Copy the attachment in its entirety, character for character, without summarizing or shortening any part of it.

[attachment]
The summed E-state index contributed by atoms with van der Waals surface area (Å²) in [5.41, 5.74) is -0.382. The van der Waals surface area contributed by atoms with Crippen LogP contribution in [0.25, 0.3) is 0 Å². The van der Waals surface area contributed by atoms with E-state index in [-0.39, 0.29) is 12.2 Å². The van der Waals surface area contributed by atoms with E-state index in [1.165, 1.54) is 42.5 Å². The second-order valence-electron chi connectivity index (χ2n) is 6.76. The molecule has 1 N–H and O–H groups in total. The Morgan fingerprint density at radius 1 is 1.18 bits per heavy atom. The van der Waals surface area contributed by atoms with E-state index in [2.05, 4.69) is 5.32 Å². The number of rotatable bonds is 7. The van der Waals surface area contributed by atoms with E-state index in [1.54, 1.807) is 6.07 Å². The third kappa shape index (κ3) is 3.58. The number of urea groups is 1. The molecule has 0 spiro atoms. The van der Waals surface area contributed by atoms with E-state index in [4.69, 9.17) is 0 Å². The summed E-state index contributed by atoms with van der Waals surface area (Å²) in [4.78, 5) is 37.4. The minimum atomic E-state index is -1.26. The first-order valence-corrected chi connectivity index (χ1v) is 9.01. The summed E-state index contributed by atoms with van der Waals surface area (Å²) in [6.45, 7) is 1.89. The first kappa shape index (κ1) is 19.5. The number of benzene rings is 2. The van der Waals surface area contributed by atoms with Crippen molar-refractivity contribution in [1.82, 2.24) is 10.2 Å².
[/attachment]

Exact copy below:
The summed E-state index contributed by atoms with van der Waals surface area (Å²) in [5.41, 5.74) is -0.382. The van der Waals surface area contributed by atoms with Crippen LogP contribution in [0.25, 0.3) is 0 Å². The van der Waals surface area contributed by atoms with E-state index in [-0.39, 0.29) is 12.2 Å². The van der Waals surface area contributed by atoms with E-state index in [1.165, 1.54) is 42.5 Å². The second-order valence-electron chi connectivity index (χ2n) is 6.76. The molecule has 1 N–H and O–H groups in total. The Morgan fingerprint density at radius 1 is 1.18 bits per heavy atom. The van der Waals surface area contributed by atoms with E-state index in [2.05, 4.69) is 5.32 Å². The number of rotatable bonds is 7. The van der Waals surface area contributed by atoms with E-state index in [1.54, 1.807) is 6.07 Å². The third kappa shape index (κ3) is 3.58. The number of urea groups is 1. The molecule has 0 spiro atoms. The van der Waals surface area contributed by atoms with E-state index in [4.69, 9.17) is 0 Å². The summed E-state index contributed by atoms with van der Waals surface area (Å²) in [4.78, 5) is 37.4. The minimum atomic E-state index is -1.26. The first-order valence-corrected chi connectivity index (χ1v) is 9.01. The summed E-state index contributed by atoms with van der Waals surface area (Å²) in [6.45, 7) is 1.89. The first kappa shape index (κ1) is 19.5. The number of benzene rings is 2. The van der Waals surface area contributed by atoms with Crippen molar-refractivity contribution in [1.82, 2.24) is 10.2 Å².